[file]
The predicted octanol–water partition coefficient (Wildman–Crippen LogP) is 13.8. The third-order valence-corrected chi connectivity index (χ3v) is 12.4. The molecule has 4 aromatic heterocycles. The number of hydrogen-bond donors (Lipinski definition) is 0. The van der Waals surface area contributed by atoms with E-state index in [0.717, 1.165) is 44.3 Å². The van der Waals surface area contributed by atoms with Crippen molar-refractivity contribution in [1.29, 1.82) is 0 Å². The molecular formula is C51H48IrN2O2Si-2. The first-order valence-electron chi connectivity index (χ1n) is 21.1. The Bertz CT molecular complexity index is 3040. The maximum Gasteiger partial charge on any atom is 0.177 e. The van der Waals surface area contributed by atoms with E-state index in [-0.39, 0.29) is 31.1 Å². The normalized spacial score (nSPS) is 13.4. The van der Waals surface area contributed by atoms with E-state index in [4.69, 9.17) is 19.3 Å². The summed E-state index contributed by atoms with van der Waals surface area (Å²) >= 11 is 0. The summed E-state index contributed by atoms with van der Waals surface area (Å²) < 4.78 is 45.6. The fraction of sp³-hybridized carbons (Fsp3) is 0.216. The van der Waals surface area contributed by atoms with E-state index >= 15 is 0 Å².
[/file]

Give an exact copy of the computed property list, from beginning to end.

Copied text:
The predicted octanol–water partition coefficient (Wildman–Crippen LogP) is 13.8. The third-order valence-corrected chi connectivity index (χ3v) is 12.4. The molecule has 4 aromatic heterocycles. The number of hydrogen-bond donors (Lipinski definition) is 0. The van der Waals surface area contributed by atoms with E-state index in [0.717, 1.165) is 44.3 Å². The van der Waals surface area contributed by atoms with Crippen molar-refractivity contribution in [1.29, 1.82) is 0 Å². The molecular formula is C51H48IrN2O2Si-2. The first-order valence-electron chi connectivity index (χ1n) is 21.1. The Bertz CT molecular complexity index is 3040. The maximum Gasteiger partial charge on any atom is 0.177 e. The van der Waals surface area contributed by atoms with E-state index in [-0.39, 0.29) is 31.1 Å². The normalized spacial score (nSPS) is 13.4. The van der Waals surface area contributed by atoms with E-state index in [4.69, 9.17) is 19.3 Å². The summed E-state index contributed by atoms with van der Waals surface area (Å²) >= 11 is 0. The summed E-state index contributed by atoms with van der Waals surface area (Å²) < 4.78 is 45.6. The fraction of sp³-hybridized carbons (Fsp3) is 0.216. The van der Waals surface area contributed by atoms with E-state index >= 15 is 0 Å².